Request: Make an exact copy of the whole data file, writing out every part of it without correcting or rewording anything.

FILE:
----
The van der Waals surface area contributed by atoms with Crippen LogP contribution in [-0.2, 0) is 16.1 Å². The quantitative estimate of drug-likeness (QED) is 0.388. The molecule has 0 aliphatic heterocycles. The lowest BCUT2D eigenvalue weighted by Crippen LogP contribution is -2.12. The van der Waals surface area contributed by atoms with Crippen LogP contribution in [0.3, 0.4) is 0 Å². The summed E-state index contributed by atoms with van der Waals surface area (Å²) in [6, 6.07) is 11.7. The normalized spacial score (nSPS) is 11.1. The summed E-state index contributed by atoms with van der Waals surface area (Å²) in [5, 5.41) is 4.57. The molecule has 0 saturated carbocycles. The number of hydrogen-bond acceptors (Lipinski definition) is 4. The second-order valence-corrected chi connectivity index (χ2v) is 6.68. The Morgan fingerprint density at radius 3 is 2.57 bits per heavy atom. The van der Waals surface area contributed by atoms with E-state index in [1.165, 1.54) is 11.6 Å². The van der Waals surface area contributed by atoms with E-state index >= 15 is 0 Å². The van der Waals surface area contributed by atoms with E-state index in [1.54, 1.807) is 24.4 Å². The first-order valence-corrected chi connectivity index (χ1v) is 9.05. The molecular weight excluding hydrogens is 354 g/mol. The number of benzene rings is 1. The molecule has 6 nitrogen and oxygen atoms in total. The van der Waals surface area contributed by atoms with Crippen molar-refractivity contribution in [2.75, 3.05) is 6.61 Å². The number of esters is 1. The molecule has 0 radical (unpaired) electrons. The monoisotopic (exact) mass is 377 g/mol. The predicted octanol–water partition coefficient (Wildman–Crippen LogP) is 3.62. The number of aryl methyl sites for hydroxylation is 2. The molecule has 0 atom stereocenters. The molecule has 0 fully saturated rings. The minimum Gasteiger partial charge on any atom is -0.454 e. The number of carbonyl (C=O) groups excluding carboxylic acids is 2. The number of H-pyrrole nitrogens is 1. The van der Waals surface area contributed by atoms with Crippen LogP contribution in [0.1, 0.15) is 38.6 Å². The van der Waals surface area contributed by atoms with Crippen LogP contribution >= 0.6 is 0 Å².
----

The van der Waals surface area contributed by atoms with Crippen LogP contribution in [-0.2, 0) is 16.1 Å². The quantitative estimate of drug-likeness (QED) is 0.388. The molecule has 0 aliphatic heterocycles. The lowest BCUT2D eigenvalue weighted by Crippen LogP contribution is -2.12. The van der Waals surface area contributed by atoms with Crippen LogP contribution in [0.3, 0.4) is 0 Å². The summed E-state index contributed by atoms with van der Waals surface area (Å²) in [6, 6.07) is 11.7. The normalized spacial score (nSPS) is 11.1. The summed E-state index contributed by atoms with van der Waals surface area (Å²) in [5, 5.41) is 4.57. The molecule has 0 saturated carbocycles. The number of hydrogen-bond acceptors (Lipinski definition) is 4. The second-order valence-corrected chi connectivity index (χ2v) is 6.68. The Morgan fingerprint density at radius 3 is 2.57 bits per heavy atom. The van der Waals surface area contributed by atoms with E-state index in [1.165, 1.54) is 11.6 Å². The van der Waals surface area contributed by atoms with E-state index >= 15 is 0 Å². The van der Waals surface area contributed by atoms with E-state index in [1.54, 1.807) is 24.4 Å². The first-order valence-corrected chi connectivity index (χ1v) is 9.05. The molecular weight excluding hydrogens is 354 g/mol. The number of benzene rings is 1. The molecule has 6 nitrogen and oxygen atoms in total. The van der Waals surface area contributed by atoms with Crippen molar-refractivity contribution in [2.75, 3.05) is 6.61 Å². The number of esters is 1. The molecule has 0 radical (unpaired) electrons. The monoisotopic (exact) mass is 377 g/mol. The predicted octanol–water partition coefficient (Wildman–Crippen LogP) is 3.62. The number of aryl methyl sites for hydroxylation is 2. The molecule has 0 atom stereocenters. The molecule has 0 fully saturated rings. The minimum Gasteiger partial charge on any atom is -0.454 e. The number of carbonyl (C=O) groups excluding carboxylic acids is 2. The number of H-pyrrole nitrogens is 1. The van der Waals surface area contributed by atoms with Crippen LogP contribution in [0.1, 0.15) is 38.6 Å². The van der Waals surface area contributed by atoms with Crippen LogP contribution >= 0.6 is 0 Å².